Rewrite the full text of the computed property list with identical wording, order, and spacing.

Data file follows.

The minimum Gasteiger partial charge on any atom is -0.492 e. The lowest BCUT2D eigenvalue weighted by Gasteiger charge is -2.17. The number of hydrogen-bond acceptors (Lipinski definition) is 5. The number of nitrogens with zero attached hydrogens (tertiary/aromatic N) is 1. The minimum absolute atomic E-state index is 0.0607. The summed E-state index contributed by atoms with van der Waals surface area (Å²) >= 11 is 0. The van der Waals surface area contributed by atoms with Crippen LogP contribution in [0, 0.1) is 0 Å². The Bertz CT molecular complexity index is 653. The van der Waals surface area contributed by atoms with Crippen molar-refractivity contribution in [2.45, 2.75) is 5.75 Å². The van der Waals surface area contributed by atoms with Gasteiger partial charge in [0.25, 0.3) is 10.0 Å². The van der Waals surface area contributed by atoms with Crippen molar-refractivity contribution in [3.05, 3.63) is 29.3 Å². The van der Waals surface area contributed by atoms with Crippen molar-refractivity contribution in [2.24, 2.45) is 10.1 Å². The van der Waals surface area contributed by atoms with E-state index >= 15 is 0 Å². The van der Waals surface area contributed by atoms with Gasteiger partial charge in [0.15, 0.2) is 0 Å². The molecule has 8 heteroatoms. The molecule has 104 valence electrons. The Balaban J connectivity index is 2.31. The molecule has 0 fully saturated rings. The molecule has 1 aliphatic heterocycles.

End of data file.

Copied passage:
The minimum Gasteiger partial charge on any atom is -0.492 e. The lowest BCUT2D eigenvalue weighted by Gasteiger charge is -2.17. The number of hydrogen-bond acceptors (Lipinski definition) is 5. The number of nitrogens with zero attached hydrogens (tertiary/aromatic N) is 1. The minimum absolute atomic E-state index is 0.0607. The summed E-state index contributed by atoms with van der Waals surface area (Å²) >= 11 is 0. The van der Waals surface area contributed by atoms with Crippen LogP contribution in [0, 0.1) is 0 Å². The Bertz CT molecular complexity index is 653. The van der Waals surface area contributed by atoms with Crippen molar-refractivity contribution in [2.45, 2.75) is 5.75 Å². The van der Waals surface area contributed by atoms with Gasteiger partial charge in [0.25, 0.3) is 10.0 Å². The van der Waals surface area contributed by atoms with Crippen molar-refractivity contribution in [3.05, 3.63) is 29.3 Å². The van der Waals surface area contributed by atoms with Crippen molar-refractivity contribution in [2.24, 2.45) is 10.1 Å². The van der Waals surface area contributed by atoms with E-state index >= 15 is 0 Å². The van der Waals surface area contributed by atoms with Gasteiger partial charge in [0.15, 0.2) is 0 Å². The molecule has 8 heteroatoms. The molecule has 104 valence electrons. The Balaban J connectivity index is 2.31. The molecule has 0 fully saturated rings. The molecule has 1 aliphatic heterocycles.